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Jill Magid: Closet Drama / MATRIX 237 (March 20–June 12, 2011)
Jill Magid’s recent work explores the intersection of governmental power and current events. For MATRIX she considers a mysterious shooting she witnessed at the Texas State Capitol in relation to Goethe’s Faust.
Berkeley, CA, March 16, 2011—(Download a PDF version of this press release.)The University of California, Berkeley Art Museum and Pacific Film Archive (BAM/PFA) presents Jill Magid: Closet Drama / MATRIX 237. Jill Magid’s work involves infiltrating systems of authority and power to explore issues of vulnerability, observation, and trust. By drawing institutions closer, exploiting their loopholes, seducing their agents, repeating their logic, and pushing the limits of revelation, she has developed a highly conceptual, performance-based practice. Her collaborators include police officers in New York, Liverpool, and Amsterdam, and, most visibly, the Dutch Secret Service. Her work here varies in form—video, photographs, sculptures, installations, printed text, books—yet most have some connection to the documentation of her process.
Magid’s more recent work engages the written word and its use as an agent of control, manipulation, and distortion. A Reasonable Man in a Box (2010) concerns the Bybee Memo, a.k.a the Torture Memos, which made the legal case for United States officials to engage in “enhanced interrogation.” Using video, collage, and text, Magid’s work revealed the instability of language, its malleability evidenced by the multivalence of interpretation and the gaps in translating word into action.
Magid’s MATRIX commission Closet Drama also has its roots in present-day events as they intersect with governmental power. Magid witnessed a mysterious shooting on the steps of the Texas State Capitol by Fausto Cardenas in January 2010. Nothing is known of Cardenas’s motivations, but his gesture of shooting into the sky from the Capitol steps—in full view of security— reads as a tragic and poetic dramatic act. For this project, Magid connects Fausto’s action to Goethe’s Faust, originally written as a “closet drama,” a kind of intimate reading that functions as a theater of the mind. In Faust, Magid finds both thematic connections and a form of performative exhibition, as symbolic and narrative triggers from the play Faust and the actions of Fausto intermingle in the galleries. The exhibition takes the form of a stage for a closet drama scripted by Magid in the space between these two references, as word and action fold around one another like a Möbius strip. She infiltrates the historic text and its many translations, insinuating the present, and engaging larger themes of truth and fiction, language and translation, history and legend, gesture and performance, revelation and redaction, individual and institution.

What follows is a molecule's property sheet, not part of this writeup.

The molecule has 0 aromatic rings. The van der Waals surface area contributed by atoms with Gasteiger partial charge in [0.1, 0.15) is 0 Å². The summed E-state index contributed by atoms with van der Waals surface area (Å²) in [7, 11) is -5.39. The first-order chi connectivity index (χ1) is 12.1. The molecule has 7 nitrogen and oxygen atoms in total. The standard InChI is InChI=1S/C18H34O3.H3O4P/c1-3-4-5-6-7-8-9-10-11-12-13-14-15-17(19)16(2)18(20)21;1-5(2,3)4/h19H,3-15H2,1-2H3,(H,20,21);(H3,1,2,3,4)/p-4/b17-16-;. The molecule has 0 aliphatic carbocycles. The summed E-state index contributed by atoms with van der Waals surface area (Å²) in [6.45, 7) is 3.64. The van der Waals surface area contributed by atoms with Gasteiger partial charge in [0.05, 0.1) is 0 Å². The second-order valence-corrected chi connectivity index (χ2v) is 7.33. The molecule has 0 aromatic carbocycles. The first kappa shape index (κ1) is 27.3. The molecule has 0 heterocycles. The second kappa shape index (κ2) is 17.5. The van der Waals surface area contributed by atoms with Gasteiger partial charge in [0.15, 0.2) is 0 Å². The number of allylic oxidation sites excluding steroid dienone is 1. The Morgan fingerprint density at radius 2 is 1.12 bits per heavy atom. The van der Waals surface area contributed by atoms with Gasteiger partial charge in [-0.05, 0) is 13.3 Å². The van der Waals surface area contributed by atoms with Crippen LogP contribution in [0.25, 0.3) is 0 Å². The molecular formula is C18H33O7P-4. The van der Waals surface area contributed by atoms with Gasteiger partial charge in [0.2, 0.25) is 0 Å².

Closet Drama is a co-commission with Arthouse at the Jones Center, Austin, TX.
Jill Magid’s solo exhibitions include those at the Whitney Museum of American Art, New York; Tate Modern, London; Stroom and the AIVD (Dutch Secret Service), Amsterdam; and Stedelijk Museum Bureau Amsterdam. Her work has been included in group exhibitions at The Singapore Biennial; The New Museum, New York; Museo Tamayo, Mexico City; Center for Contemporary Art Ujazdowski Castle, Warsaw; Townhouse Gallery, Cairo; Hessel Museum of Art, Annandale-on-Hudson, New York; Storefront for Art and Architecture, New York; Museum of Contemporary Arts, Taipei; and Tate Museum, Liverpool, among others. She has performed at venues including Location One, New York; Museum Tamayo, Mexico City; and Museum of Modern Art, New York. She was a resident at the Rijksakademie van Beeldende Kunsten in Amsterdam and received her M.S. in Visual Studies from Massachusetts Institute of Technology. Magid currently lives and works in New York.
Jill Magid: Closet Drama / MATRIX 237 is curated by Phyllis Wattis MATRIX Curator Elizabeth Thomas.
Sunday, March 20, 3 p.m.
Admission is free.
For more information about the exhibition and special programs visit: http://bampfa.berkeley.edu/exhibition/237
The Berkeley Art Museum and Pacific Film Archive (BAM/PFA) is the visual arts center of the University of California, Berkeley, one of the nation’s leading research universities. BAM/PFA aims to inspire the imagination and ignite critical dialogue through contemporary and historical art and film, engaging audiences from the campus, Bay Area community, and beyond. One of the largest university art museums in the United States in both size and attendance, BAM/PFA presents fifteen art exhibitions and 380 film programs each year. The museum’s collection of more than 15,000 works, distinguished by artistic excellence and innovation, intellectual exploration, and social commentary, includes exceptional examples of mid-twentieth-century painting, including important works by Hans Hofmann, Jackson Pollock, Eva Hesse, and Mark Rothko, as well as historical and contemporary Asian art, early American painting, Conceptual and contemporary international art, and California and Bay Area art. The PFA film and video collection now includes the largest group of Japanese films outside of Japan, as well as impressive holdings of Soviet silents, West Coast avant-garde cinema, seminal video art, rare animation, Central Asian productions, Eastern European cinema, and international classics.
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